In Cooper v. Aaron, the Supreme Court ruled that the governor and legislature of Arkansas were bound by the court’s Brown v. Board of Education ruling. The case affirmed the Supreme Court’s rulings and interpretation of the US Constitution as the “supreme law of the land.”
Four black college students from the North Carolina Agricultural and Technical College staged the first of the Civil Rights Movement’s sit-ins. The students sat down at a Woolworth’s lunch counter in Greensboro, North Carolina, and attempted to order but were refused service. The sit-in movement grew to more than 140 cities. Participants faced harassment, violence, and arrest in their attempts to integrate public lunch counters.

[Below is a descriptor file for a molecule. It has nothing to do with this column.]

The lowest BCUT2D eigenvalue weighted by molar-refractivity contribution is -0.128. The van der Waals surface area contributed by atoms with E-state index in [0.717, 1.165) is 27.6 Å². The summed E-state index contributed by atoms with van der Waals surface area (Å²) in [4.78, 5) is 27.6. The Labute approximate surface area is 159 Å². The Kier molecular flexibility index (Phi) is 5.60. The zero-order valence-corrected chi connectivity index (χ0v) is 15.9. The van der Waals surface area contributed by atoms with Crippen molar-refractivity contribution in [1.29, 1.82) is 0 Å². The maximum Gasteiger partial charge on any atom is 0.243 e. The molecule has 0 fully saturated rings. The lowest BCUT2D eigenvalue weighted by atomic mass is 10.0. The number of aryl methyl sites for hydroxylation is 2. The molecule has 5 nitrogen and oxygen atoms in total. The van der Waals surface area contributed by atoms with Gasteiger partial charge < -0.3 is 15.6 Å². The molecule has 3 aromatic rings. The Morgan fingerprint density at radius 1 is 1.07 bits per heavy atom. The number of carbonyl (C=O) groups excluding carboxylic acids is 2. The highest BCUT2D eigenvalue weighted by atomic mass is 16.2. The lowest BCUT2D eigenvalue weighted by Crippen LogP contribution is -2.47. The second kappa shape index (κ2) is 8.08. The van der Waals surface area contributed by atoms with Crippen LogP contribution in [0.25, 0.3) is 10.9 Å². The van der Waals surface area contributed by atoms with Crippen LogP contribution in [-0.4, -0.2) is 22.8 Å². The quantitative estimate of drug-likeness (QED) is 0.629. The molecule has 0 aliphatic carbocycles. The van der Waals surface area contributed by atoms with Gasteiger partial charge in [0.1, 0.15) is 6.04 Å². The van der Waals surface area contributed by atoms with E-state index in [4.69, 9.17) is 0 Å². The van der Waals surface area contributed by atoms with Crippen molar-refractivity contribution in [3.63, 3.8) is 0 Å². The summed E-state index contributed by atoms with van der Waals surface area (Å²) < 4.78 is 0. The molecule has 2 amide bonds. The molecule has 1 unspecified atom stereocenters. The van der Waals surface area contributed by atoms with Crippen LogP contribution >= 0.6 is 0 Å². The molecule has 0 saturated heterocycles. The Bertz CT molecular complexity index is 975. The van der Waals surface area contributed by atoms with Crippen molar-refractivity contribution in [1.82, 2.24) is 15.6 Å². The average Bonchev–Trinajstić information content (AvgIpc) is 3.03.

The Montgomery bus boycott began on December 6, 1955, prompted by the arrest five days earlier of Rosa Parks. The boycotters were led by Martin Luther King Jr. They walked and carpooled to protest segregation in public transportation. They faced harassment and violence from white police and residents. In November 1956, the Supreme Court ruled in Gayle et al. v. Browser that segregation of the city’s buses was unconstitutional. African Americans returned to Montgomery’s buses on December 21, 1956.
Yale University historian Jonathan Holloway discusses his 2013 work, Jim Crow Wisdom: Memory and Identity in Black America since 1940, with James Basker, President of the Gilder Lehrman Institute of American History.
In this letter from 1944 Mrs. Roosevelt responded to one of her critics, Addie Frizielle, who worried about the desegregation of restrooms and forced social interaction between the races in the government’s movement toward racial equality in some spheres.